^{c}θ̃In summary, the net advective temperature tendency opposes the driving diabatic forcing most of the time, but it is in line with the diabatic forcing during the transition periods leading to additional warming during the morning transition and to additional cooling during the evening transition. In general, the net advective temperature tendency or the heat flux through the valley top cannot be simply attributed to either the cross-valley or the along-valley flow component since these flows are closely coupled through the continuity equation.

## 6. Conclusions

The physical mechanisms governing the evolution of diurnal along-valley winds in mountain valleys have been examined. A diagnostic framework for the along-valley wind has been developed and applied to numerical simulations of thermally driven flow over an idealized valley–plain topography. The major findings can be summarized as follows:

- A realistic diurnal evolution of the valley wind system is simulated with a strong and deep up-valley wind during the day and strong and more shallow down-valley wind during the night extending far out onto the plain (Fig. 3).
- The analysis within the new diagnostic framework confirms the importance of the valley volume effect (TAF concept) as a qualitative explanation of the thermally induced along-valley wind, despite the fact that the basic assumption of the TAF argument of negligible heat exchange with the free atmosphere rarely holds. While advective and turbulent transport contribute significantly to heat exchange between the valley and the free atmosphere, most of the time these transport processes
*oppose*the driving diabatic forcing. They produce a cooling tendency during the day and a warming tendency during the night. During the transition periods, however, advective transport supports the driving diabatic forcing, leading to additional warming during the morning transition and additional cooling during the evening transition (Figs. 6 and 7). - While slope-flow-induced local subsidence in the valley center is one of the main mechanisms for heating the valley core during the morning transition (Rampanelli et al. 2004), the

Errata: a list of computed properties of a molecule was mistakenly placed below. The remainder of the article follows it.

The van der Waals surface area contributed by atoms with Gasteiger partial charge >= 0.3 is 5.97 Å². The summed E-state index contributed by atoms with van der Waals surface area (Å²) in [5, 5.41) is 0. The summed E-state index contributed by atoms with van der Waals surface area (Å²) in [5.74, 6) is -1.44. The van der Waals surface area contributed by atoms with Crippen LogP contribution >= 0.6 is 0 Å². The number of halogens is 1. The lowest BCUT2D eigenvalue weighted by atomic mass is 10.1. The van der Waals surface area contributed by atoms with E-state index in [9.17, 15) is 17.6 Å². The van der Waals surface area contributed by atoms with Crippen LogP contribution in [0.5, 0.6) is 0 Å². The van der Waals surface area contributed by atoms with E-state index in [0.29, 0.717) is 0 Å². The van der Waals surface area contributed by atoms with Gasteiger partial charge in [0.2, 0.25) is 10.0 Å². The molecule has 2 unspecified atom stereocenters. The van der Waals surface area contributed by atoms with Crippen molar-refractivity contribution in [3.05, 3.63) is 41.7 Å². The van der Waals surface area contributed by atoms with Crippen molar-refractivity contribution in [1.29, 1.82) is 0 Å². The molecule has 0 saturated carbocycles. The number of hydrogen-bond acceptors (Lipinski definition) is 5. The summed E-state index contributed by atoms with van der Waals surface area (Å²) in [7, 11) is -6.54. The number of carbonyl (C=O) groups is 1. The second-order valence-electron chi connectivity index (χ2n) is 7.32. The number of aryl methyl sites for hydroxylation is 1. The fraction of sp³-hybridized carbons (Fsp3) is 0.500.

*net*effect of the circulation is to cool the valley atmosphere. As a rule, the net vertical heat transport of a pure (divergence free) slope-wind-induced cross-valley circulation is always positive (see also Noppel and Fiedler 2002). A cross-valley circulation extending above the valley top exports heat out of the valley atmosphere and cools the valley. Therefore, the cross-valley circulation cannot be an additional driving mechanism of the valley wind; rather, it results in less heating of the valley and thus weaker valley winds (Figs. 7 and 9). - Subsidence induced by the divergence of the along-valley flow is an important contributor to the heating of the valley atmosphere during the nighttime and the morning transition (cross in Fig. 9). This along-valley flow-induced subsidence is an intrinsic feature of the three-dimensional valley wind system.
- Dynamically induced valley–plain contrasts in the surface sensible heat flux were found to enhance the daytime up-valley forcing and reduce nighttime down-valley forcing for the present idealized case (Fig. 6).

Since the desire here was to deepen our understanding of the basic dynamics and thermodynamics of the valley wind system, we intentionally limited the simulations to a fairly simple setup. The diagnostic framework developed here and the qualitative conclusions of our study are, however, applicable to a broader range of valley shapes and sizes, as the derivation does not depend fundamentally on the simplified shape chosen for study here.

Nevertheless, it should be stressed that the link between the valley’s heat budget and the thermally induced along-valley pressure gradient does not represent the entire story with respect to the evolution of the along-valley wind. The evolution of the along-valley wind depends also on the upper-level pressure gradient Δ*p _{h}* and the advective and turbulent momentum exchange with the free atmosphere (7). These terms can become important because of external influences such as larger-scale pressure gradients and downward transport of upper-level high-momentum air (Whiteman and Doran 1993; Schmidli et al. 2009) but also in cases of pure thermal forcing without external disturbances. For shallow valleys, for example, the thermal perturbation can extend well above ridge height and induce a significant upper-level pressure gradient Δ

*p*.

_{h}With respect to an improved quantitative understanding, such as under which conditions Δ*p _{h}* is negligible, it would be desirable to carry out a systematic and more comprehensive series of numerical simulations varying the topographical parameters, such as valley size and shape, and the atmospheric stability profiles over the range of observed values.

Finally we list a number of potentially important effects that for simplicity have been neglected, such as an upward-sloping valley floor, the Coriolis effect, nonhydrostatic effects, and the effect of a curved valley. Although we simulated only a simple valley with no side valleys, the diagnostic framework is valid for more complicated valleys. Perhaps the most fundamental limitation with respect to the simulations is the accuracy of the simulated local structures such as slope wind layer profiles because of the reliance on parameterized turbulent convective heat transfer.

## Acknowledgments

M. Sprenger for comments on an earlier version of this manuscript and the support of the Swiss National Science Foundation (Grant PA002-111427) for the first author are gratefully acknowledged.

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* The National Center for Atmospheric Research is sponsored by the National Science Foundation.